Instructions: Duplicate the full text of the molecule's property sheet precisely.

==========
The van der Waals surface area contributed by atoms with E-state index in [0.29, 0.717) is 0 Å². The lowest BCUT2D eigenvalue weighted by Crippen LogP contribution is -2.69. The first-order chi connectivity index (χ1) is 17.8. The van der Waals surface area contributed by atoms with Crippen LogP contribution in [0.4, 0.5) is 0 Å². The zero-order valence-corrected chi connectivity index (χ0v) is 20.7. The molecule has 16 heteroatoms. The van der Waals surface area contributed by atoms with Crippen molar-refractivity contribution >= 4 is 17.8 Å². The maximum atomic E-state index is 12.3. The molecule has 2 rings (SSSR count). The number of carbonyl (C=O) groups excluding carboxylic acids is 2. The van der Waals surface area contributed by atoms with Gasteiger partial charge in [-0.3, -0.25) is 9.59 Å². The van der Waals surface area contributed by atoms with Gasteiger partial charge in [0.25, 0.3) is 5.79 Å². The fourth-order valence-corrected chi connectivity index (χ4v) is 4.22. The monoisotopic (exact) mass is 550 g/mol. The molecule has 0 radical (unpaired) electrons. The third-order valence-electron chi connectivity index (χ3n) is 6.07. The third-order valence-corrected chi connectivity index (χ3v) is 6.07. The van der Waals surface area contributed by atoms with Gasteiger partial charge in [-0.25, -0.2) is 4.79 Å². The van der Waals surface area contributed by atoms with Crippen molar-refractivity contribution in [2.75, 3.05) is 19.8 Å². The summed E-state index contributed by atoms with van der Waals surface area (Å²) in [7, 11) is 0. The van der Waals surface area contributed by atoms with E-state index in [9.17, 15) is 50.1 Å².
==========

The van der Waals surface area contributed by atoms with E-state index in [0.29, 0.717) is 0 Å². The lowest BCUT2D eigenvalue weighted by Crippen LogP contribution is -2.69. The first-order chi connectivity index (χ1) is 17.8. The van der Waals surface area contributed by atoms with Crippen LogP contribution in [0.4, 0.5) is 0 Å². The zero-order valence-corrected chi connectivity index (χ0v) is 20.7. The molecule has 16 heteroatoms. The van der Waals surface area contributed by atoms with Crippen molar-refractivity contribution >= 4 is 17.8 Å². The maximum atomic E-state index is 12.3. The molecule has 2 rings (SSSR count). The number of carbonyl (C=O) groups excluding carboxylic acids is 2. The van der Waals surface area contributed by atoms with Gasteiger partial charge in [-0.3, -0.25) is 9.59 Å². The van der Waals surface area contributed by atoms with Gasteiger partial charge in [0.25, 0.3) is 5.79 Å². The fourth-order valence-corrected chi connectivity index (χ4v) is 4.22. The monoisotopic (exact) mass is 550 g/mol. The molecule has 0 radical (unpaired) electrons. The third-order valence-electron chi connectivity index (χ3n) is 6.07. The third-order valence-corrected chi connectivity index (χ3v) is 6.07. The van der Waals surface area contributed by atoms with Gasteiger partial charge in [-0.25, -0.2) is 4.79 Å². The van der Waals surface area contributed by atoms with Crippen molar-refractivity contribution in [2.75, 3.05) is 19.8 Å². The summed E-state index contributed by atoms with van der Waals surface area (Å²) in [7, 11) is 0. The van der Waals surface area contributed by atoms with E-state index in [9.17, 15) is 50.1 Å².